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Accessibility in Google Docs

The Elgin Community College Accessibility Guides is an independent publication and is neither affiliated with nor authorized, sponsored, or approved by Adobe, Google, or Microsoft Corporation. For permission to use content from this presentation or link to this document, please contact the Elgin Community College Web Team at


Google Docs is widely used because of the ease of access. You can access Google documents using any browser on any device. Therefore, it is imperative that these documents are accessible to all, including people using assistive technologies. Consider and apply the tips in this guide to make your Google document accessible.

This training guide starts with topics that most Google Docs users know. Later sections include more in-depth information regarding accessibility, such as alternative text, accessibility testing, etc. After completing this training guide, you will be able to:

If you use keyboard-only navigation to make Google Docs accessible, view the keyboard shortcuts for Google Docs.


Think of headings as headlines in a newspaper that contain the title of the topic. Google Docs provides a way to add headings to the document in terms of heading levels such as heading 1, heading 2, heading 3, etc.

Sometimes headings are misused to create a particular style; however, these heading levels help assistive technologies scan a document. Using them for only an aesthetic purpose confuses the organization of the information.

Use appropriate heading levels without skipping the levels when organizing a document. For example, heading 2 should follow heading 1, heading 3 should follow heading 2, and so on.

Learn more about accessible heading structure.

To apply a heading style:

  1. Select the text for your heading (good headings are concise).
  2. Using the Styles panel, select the heading type you want to apply.


Google Docs provides built-in styles to add headings, paragraphs, etc. You can modify the format of the existing style to ensure that it passes accessibility testing. To do so:

  1. Select and format the text with desired fonts, colors, etc.
    Style text
  2. Click on Styles and go to the style you want to change.
  3. Then click on “Update style to match.” The style will be updated to match the format of the selected text. This formats the styles for the entire document.
    Update heading style


Hyperlinks are one of the most important pieces of information in a presentation and provide expanded details on a topic. Visit the accessible content page to learn how to write accessible hyperlinks.

To add hyperlinks:

  1. Select the link text.
  2. Right-click the selected link text and select Link.
  3. A dropdown window appears. Add the hyperlink text in the Text field and include the full URL in the search field below it. You cannot link to “smart URLs.” For example, linking to will not send you to the correct location on the website. Instead, use the full https:// URL. For example, will get the user to the correct location.
    Link example


Lists are helpful to organize information, provide styling, and call out a particular process. Use ordered lists when the order matters; otherwise, use unordered lists. The screen readers announce the number of items in the lists which makes it easier for users to scan information.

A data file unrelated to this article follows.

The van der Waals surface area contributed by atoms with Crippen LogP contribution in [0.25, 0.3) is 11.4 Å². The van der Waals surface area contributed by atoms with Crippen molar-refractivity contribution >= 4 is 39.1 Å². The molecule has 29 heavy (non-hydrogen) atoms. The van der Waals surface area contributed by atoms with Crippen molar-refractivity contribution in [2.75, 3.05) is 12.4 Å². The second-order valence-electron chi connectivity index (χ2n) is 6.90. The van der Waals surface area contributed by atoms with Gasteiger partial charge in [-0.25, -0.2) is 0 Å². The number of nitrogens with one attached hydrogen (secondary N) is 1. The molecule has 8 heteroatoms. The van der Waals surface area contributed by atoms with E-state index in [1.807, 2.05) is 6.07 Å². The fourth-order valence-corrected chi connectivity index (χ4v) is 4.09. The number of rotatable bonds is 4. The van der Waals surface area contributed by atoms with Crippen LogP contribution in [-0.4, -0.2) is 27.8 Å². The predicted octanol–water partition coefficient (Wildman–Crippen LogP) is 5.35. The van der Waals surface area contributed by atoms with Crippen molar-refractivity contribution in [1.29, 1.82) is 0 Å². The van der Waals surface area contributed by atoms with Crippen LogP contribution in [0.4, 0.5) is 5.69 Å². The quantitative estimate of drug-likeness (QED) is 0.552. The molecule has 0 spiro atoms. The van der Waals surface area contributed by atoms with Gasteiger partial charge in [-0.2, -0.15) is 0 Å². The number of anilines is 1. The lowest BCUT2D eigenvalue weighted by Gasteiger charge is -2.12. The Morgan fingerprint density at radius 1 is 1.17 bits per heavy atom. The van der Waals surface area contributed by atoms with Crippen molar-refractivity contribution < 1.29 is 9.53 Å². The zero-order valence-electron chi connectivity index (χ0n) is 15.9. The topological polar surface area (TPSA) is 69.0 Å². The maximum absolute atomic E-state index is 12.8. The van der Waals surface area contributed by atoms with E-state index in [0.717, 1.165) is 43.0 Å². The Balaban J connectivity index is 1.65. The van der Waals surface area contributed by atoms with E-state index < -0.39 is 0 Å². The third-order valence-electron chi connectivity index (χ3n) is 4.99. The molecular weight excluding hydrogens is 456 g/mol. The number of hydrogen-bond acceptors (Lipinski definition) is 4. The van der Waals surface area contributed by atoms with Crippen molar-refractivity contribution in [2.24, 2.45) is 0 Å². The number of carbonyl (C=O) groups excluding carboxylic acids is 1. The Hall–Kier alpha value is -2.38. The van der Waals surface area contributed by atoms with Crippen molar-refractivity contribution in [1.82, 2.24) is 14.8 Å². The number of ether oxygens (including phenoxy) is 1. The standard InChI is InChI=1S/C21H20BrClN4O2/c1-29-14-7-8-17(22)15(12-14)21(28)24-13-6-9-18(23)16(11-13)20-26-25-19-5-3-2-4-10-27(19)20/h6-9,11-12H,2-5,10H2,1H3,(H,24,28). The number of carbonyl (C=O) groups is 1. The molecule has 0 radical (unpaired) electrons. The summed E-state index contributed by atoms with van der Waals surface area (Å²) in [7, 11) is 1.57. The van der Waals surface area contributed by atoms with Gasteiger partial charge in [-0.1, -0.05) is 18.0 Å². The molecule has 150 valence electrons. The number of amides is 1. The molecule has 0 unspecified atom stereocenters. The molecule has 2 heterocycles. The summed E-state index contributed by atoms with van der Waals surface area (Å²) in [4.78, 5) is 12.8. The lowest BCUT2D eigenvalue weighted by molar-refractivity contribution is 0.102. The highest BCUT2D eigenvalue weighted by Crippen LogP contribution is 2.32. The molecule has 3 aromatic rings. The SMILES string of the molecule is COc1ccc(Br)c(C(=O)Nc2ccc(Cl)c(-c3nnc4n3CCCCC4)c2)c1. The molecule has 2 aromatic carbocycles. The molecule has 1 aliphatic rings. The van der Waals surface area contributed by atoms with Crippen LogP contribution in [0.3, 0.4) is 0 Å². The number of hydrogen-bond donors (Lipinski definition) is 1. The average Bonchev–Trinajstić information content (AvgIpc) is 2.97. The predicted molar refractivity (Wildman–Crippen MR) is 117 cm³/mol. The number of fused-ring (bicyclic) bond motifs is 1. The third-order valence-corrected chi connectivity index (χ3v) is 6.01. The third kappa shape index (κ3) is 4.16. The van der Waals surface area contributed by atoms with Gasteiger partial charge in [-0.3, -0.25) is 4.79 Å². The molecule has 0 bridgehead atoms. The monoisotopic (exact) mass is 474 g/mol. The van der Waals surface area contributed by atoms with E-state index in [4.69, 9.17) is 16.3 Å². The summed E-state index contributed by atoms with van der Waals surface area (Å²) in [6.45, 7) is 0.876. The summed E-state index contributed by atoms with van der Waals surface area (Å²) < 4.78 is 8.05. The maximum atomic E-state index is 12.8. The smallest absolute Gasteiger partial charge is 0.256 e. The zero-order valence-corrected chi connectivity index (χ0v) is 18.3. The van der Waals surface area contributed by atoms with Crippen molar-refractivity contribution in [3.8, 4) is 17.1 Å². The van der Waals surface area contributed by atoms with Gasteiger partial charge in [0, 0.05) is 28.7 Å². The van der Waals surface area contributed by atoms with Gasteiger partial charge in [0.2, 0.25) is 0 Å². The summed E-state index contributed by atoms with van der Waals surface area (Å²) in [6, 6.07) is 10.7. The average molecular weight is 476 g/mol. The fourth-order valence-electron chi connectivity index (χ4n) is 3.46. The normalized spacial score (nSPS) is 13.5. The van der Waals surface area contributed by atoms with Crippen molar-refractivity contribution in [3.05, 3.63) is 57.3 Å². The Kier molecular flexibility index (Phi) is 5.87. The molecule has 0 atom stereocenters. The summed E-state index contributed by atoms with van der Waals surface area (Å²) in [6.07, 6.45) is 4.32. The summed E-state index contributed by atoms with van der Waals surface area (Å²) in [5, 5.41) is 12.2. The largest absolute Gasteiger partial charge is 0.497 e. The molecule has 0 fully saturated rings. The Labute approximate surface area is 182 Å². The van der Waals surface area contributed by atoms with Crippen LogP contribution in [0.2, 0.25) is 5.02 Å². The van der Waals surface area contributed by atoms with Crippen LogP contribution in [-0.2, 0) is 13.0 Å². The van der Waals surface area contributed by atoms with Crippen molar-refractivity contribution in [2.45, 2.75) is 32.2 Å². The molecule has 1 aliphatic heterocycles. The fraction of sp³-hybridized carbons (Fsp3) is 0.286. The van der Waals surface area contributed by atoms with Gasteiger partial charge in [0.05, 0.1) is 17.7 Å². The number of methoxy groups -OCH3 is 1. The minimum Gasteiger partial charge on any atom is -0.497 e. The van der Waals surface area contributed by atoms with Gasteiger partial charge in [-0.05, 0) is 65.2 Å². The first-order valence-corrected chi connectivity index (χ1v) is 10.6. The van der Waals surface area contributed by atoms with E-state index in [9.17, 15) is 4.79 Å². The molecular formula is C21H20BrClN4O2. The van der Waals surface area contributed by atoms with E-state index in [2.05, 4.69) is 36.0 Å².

To use lists:

  1. Select Numbered list or Bulleted list from the panel.
    Lists menu
  2. Click on the little arrow button beside the lists to choose the type of symbols or numbers.
    Lists dropdown menus

Tables, Charts, and Graphs

Learn how to create accessible tables, charts, and graphs.

Proper Spacing

It is a common practice to use the TAB, SPACEBAR, or ENTER key to add space between the text or to indent the text for visual purposes. However, using these keys to control spacing makes the text confusing for screen reader users and people with reading disabilities. Instead, it is better to control spacing using the tools offered by Google Docs to format the text.


Use this tool if you need to add space horizontally. This option is a replacement for the TAB key. To indent the text:

  1. Select the text you want to move to the left or right.
  2. From the toolbar, click on the left indent to move the text to the left side and the right indent to move the text to the right side. 
    Indent options


Before indent

After adding the right indent to the second paragraph:

After indent

Line Spacing

Line space adds vertical space between the lines (e.g., single-spaced, double-spaced, 1.5). Instead of using Enter or the Spacebar key to add space between the lines, Google Docs offers a line spacing tool.

To use the line spacing tool:

  1. Select the text you want to add the space in between the lines.
  2. Click on the line and paragraph spacing tool icon from the toolbar.
    Line spacing tool
  3. Clicking on the icon opens a dropdown menu that shows all the available line spacing options. Click on the option to apply the line spacing to the text.
    Paragraph spacing

Alternative text

This section includes a step-by-step process of adding alt text to images, charts, and graphs. The alt text is crucial for screen reader users. Users won’t understand the image and its content without the alt text. Visit the accessible content page to learn about how to write proper alt text.

Learn how to add alt text to your content.

Table of Contents

Add a table of contents at the beginning of the document for navigation purposes. The table of contents uses the headings to create navigation links. Make sure the document has appropriate headings. Here is how you can add a table of contents:

  1. Go to Insert > Table of Contents.
  2. Hover over the Table of Contents option to view the layouts. Choose a layout and click on it.
    Table of contents

Accessibility Testing

Learn how to perform accessibility tests on your document.